There’s dialogue early on in the story that doesn’t fit in, like discussing locals having ‘passed over’, being aware that they have limited time each week and the admission from Yorkie that she has only a few months to live, an admission that goes unchallenged and unquestioned by those around her. Later Kelly and Yorkie discuss where they’re living, which is the definitive point where is becomes clear that this reality isn’t the real world. Even when Yorkie begins appearing in earlier and later decades there is no explanation, yet it’s easy to dismiss all this as something to be worked out later because we’re all caught up in this relationship.
Seriously, the story of Yorkie and Kelly is one of the best romances we’ve ever seen on television. They both have tragedy in their backstory that informs their world view. Yorkie is ready for a fresh start, her first opportunity to live a life of her own choosing. Kelly is looking to enjoy herself as much as possible in the time she has remaining, how ever long that is. Although Yorkie has the more difficult circumstances it’s Kelly who has to put her history behind her, but they’re both ultimately becoming individuals again. It’s also worth noting that Davis and Mbatha-Raw are both amazing actresses and have real chemistry between them.
Unlike the rest of the Black Mirror episodes we’ve seen up until this point this is remarkably optimistic. It’s not just a good use of technology – it’s a future that removes our most common anxieties about death and ageing. It’s not just the ability to live forever or chose when and where we continue our existence either. Kelly and Yorkie represent happiness that they could never attain in real life. Despite of their intense bond and the joy they bring each other they would never have met without the San Junipero reality.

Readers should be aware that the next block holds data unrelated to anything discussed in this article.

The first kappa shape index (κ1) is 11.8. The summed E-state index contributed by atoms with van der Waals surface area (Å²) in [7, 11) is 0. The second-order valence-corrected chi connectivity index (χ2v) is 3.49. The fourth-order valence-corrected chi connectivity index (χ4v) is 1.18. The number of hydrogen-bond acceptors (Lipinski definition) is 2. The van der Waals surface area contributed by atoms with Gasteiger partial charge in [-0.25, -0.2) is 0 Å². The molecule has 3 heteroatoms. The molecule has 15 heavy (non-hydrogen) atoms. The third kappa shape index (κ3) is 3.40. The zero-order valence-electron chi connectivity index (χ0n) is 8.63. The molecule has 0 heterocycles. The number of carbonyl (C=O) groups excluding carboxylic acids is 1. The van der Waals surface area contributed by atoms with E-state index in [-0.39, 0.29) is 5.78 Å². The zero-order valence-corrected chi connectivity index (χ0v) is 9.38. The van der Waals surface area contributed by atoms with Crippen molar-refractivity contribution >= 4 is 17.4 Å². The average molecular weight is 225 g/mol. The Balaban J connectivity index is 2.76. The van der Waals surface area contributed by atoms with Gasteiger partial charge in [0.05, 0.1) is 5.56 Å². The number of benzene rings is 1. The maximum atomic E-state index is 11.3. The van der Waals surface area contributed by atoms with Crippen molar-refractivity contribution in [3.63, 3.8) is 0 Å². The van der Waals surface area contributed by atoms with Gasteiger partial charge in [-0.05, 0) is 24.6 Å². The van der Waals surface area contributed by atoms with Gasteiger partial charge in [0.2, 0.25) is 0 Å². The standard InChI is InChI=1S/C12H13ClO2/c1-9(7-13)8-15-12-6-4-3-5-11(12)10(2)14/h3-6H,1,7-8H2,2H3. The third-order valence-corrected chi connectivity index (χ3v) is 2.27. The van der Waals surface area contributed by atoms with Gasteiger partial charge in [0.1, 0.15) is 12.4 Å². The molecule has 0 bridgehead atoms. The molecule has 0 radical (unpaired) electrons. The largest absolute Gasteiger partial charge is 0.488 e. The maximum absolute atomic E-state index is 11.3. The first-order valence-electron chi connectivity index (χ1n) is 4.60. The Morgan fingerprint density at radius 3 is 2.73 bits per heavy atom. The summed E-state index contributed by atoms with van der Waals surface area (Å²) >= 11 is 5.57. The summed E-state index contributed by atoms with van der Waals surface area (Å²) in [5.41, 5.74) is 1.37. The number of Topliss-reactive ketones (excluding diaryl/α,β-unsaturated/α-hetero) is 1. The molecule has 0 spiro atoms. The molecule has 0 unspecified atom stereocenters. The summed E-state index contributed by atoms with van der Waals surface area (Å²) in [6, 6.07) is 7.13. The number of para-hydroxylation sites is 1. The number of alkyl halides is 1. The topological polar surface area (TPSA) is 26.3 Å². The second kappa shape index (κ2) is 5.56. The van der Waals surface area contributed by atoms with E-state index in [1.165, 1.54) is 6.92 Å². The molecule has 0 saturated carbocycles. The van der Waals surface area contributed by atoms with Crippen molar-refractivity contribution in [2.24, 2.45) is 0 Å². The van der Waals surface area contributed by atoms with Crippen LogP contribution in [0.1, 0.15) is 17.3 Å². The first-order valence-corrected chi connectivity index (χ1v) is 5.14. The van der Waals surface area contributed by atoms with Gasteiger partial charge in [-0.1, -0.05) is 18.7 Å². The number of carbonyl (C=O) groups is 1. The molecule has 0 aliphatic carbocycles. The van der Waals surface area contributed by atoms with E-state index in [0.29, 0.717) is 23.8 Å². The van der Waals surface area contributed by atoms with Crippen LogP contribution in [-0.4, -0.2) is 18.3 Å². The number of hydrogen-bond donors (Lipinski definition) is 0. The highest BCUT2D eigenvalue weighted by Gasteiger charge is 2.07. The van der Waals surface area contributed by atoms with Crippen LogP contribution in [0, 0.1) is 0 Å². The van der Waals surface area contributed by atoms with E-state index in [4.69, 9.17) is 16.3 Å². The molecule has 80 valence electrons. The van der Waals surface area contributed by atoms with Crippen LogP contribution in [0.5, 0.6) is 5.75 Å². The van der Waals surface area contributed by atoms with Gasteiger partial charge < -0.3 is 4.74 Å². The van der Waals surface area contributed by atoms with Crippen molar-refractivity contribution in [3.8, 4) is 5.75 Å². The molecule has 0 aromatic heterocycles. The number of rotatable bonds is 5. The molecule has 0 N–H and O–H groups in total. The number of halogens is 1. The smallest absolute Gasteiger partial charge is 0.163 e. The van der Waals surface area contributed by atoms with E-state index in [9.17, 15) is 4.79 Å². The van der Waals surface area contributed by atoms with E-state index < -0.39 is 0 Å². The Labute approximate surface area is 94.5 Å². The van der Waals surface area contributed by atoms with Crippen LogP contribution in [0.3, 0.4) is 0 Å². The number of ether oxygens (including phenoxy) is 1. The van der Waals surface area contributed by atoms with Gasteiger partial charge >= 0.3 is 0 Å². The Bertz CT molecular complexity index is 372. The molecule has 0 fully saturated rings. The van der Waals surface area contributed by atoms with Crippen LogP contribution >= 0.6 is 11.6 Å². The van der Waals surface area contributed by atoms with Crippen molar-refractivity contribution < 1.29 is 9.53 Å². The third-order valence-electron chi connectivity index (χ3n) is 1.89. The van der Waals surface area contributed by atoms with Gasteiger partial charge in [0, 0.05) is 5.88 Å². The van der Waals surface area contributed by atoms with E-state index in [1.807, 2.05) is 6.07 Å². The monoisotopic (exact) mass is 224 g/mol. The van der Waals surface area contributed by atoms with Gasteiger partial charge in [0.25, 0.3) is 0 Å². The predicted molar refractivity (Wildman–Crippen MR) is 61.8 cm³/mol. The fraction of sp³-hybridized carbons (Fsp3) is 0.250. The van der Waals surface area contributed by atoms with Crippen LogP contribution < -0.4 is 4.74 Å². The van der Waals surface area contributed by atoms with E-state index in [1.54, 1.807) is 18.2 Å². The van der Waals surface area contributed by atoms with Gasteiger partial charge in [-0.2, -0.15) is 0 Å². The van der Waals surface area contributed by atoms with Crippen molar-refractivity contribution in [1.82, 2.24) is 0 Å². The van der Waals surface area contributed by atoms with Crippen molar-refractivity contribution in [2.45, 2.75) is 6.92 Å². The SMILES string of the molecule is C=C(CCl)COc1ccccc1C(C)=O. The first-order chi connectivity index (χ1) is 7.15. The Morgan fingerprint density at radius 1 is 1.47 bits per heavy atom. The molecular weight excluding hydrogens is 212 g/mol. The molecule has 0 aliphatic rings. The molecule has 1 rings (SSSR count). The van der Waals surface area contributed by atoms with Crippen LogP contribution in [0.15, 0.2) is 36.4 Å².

They even avoid painting it as an idyllic wonderland, as human problems still exist. We are introduced to Kelly having trying to dodge a needy former lover. Yorkie also carries across her anxieties, flinching when she sees a video game car crashing. We also get a glimpse at the ‘Quagmire’, a nightclub for BDSM and cage fights. Not that it’s a bad thing that this exists, it’s just interesting world building that adds a since of realism to the situation.
‘San Junipero’ is a seriously heart warming tale, well worth the acclaimed it has achieved.
That Moment When You Feel Your Stomach Drop: There isn’t one, it’s just all lovely.
Links to Other Episodes: I a retroactive reference the company who controls San Junipero, TCKR, is mentioned on a magazine cover in ‘Playtest’…and that’s it. ‘San Junipero’ kinda stands alone.
Ranking Black Mirror: Now I know many Black Mirror fans will rank this as the highest, but it’s a departure from the usual tone. Not that every episode has to be the same, but I wouldn’t recommend it as the best example of the show.
- ‘Fifteen Million Merits’
- ‘San Junipero’
- ‘White Christmas’
- ‘Shut Up and Dance’
- ‘Be Right Back’
- ‘White Bear’
- ‘The National Anthem’
- ‘The Waldo Moment’
- ‘The Entire History of You’